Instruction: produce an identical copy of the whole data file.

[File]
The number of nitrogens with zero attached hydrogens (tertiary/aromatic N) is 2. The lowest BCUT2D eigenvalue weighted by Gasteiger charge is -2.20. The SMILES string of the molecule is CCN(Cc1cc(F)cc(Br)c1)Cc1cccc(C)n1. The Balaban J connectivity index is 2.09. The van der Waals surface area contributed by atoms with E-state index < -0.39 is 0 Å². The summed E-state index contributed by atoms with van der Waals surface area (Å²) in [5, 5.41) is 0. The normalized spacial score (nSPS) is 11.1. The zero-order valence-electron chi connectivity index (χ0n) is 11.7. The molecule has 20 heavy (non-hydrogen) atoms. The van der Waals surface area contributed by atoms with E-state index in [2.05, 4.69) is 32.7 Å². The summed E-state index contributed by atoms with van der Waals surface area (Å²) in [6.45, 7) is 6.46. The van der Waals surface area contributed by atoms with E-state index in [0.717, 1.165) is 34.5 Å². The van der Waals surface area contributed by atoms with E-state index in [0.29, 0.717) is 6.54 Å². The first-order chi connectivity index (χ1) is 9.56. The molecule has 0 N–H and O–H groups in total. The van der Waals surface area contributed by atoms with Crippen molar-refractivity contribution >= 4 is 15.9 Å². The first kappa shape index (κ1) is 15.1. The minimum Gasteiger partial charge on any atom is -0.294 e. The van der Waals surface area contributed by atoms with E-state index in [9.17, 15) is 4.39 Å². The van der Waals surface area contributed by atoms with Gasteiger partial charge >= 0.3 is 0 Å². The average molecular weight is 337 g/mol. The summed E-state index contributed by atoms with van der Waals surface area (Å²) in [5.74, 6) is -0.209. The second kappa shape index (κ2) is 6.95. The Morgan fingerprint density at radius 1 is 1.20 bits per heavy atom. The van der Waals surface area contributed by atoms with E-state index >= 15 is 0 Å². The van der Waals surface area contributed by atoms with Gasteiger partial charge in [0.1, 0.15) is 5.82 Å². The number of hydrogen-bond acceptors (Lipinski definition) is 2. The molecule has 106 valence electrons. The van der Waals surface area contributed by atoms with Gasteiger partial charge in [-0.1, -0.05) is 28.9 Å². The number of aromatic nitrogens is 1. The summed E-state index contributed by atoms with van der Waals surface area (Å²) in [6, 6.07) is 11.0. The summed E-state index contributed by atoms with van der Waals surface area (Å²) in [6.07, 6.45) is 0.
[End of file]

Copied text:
The number of nitrogens with zero attached hydrogens (tertiary/aromatic N) is 2. The lowest BCUT2D eigenvalue weighted by Gasteiger charge is -2.20. The SMILES string of the molecule is CCN(Cc1cc(F)cc(Br)c1)Cc1cccc(C)n1. The Balaban J connectivity index is 2.09. The van der Waals surface area contributed by atoms with E-state index < -0.39 is 0 Å². The summed E-state index contributed by atoms with van der Waals surface area (Å²) in [5, 5.41) is 0. The normalized spacial score (nSPS) is 11.1. The zero-order valence-electron chi connectivity index (χ0n) is 11.7. The molecule has 20 heavy (non-hydrogen) atoms. The van der Waals surface area contributed by atoms with E-state index in [2.05, 4.69) is 32.7 Å². The summed E-state index contributed by atoms with van der Waals surface area (Å²) in [6.45, 7) is 6.46. The van der Waals surface area contributed by atoms with E-state index in [0.717, 1.165) is 34.5 Å². The van der Waals surface area contributed by atoms with E-state index in [0.29, 0.717) is 6.54 Å². The first-order chi connectivity index (χ1) is 9.56. The molecule has 0 N–H and O–H groups in total. The van der Waals surface area contributed by atoms with Crippen molar-refractivity contribution >= 4 is 15.9 Å². The first kappa shape index (κ1) is 15.1. The minimum Gasteiger partial charge on any atom is -0.294 e. The van der Waals surface area contributed by atoms with E-state index in [9.17, 15) is 4.39 Å². The van der Waals surface area contributed by atoms with Gasteiger partial charge >= 0.3 is 0 Å². The average molecular weight is 337 g/mol. The summed E-state index contributed by atoms with van der Waals surface area (Å²) in [5.74, 6) is -0.209. The second kappa shape index (κ2) is 6.95. The Morgan fingerprint density at radius 1 is 1.20 bits per heavy atom. The van der Waals surface area contributed by atoms with E-state index >= 15 is 0 Å². The van der Waals surface area contributed by atoms with Gasteiger partial charge in [0.1, 0.15) is 5.82 Å². The number of hydrogen-bond acceptors (Lipinski definition) is 2. The molecule has 106 valence electrons. The van der Waals surface area contributed by atoms with Gasteiger partial charge in [-0.1, -0.05) is 28.9 Å². The number of aromatic nitrogens is 1. The summed E-state index contributed by atoms with van der Waals surface area (Å²) in [6, 6.07) is 11.0. The summed E-state index contributed by atoms with van der Waals surface area (Å²) in [6.07, 6.45) is 0.